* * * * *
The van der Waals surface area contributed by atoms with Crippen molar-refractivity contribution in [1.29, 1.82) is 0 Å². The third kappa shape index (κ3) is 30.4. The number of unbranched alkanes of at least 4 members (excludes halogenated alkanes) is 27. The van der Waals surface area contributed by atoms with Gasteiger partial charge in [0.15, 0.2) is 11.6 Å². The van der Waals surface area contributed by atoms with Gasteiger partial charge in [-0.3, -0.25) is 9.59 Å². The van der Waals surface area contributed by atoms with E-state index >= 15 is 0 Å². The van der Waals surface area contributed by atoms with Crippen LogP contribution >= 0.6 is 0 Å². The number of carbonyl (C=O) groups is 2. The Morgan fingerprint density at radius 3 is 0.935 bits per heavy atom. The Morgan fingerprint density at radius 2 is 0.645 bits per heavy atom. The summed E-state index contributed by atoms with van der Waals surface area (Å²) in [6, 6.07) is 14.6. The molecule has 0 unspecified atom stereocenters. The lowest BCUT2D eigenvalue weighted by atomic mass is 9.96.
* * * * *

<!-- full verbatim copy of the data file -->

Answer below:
The van der Waals surface area contributed by atoms with Crippen molar-refractivity contribution in [1.29, 1.82) is 0 Å². The third kappa shape index (κ3) is 30.4. The number of unbranched alkanes of at least 4 members (excludes halogenated alkanes) is 27. The van der Waals surface area contributed by atoms with Gasteiger partial charge in [0.15, 0.2) is 11.6 Å². The van der Waals surface area contributed by atoms with Gasteiger partial charge in [-0.3, -0.25) is 9.59 Å². The van der Waals surface area contributed by atoms with E-state index >= 15 is 0 Å². The van der Waals surface area contributed by atoms with Crippen LogP contribution >= 0.6 is 0 Å². The number of carbonyl (C=O) groups is 2. The Morgan fingerprint density at radius 3 is 0.935 bits per heavy atom. The Morgan fingerprint density at radius 2 is 0.645 bits per heavy atom. The summed E-state index contributed by atoms with van der Waals surface area (Å²) in [6, 6.07) is 14.6. The molecule has 0 unspecified atom stereocenters. The lowest BCUT2D eigenvalue weighted by atomic mass is 9.96.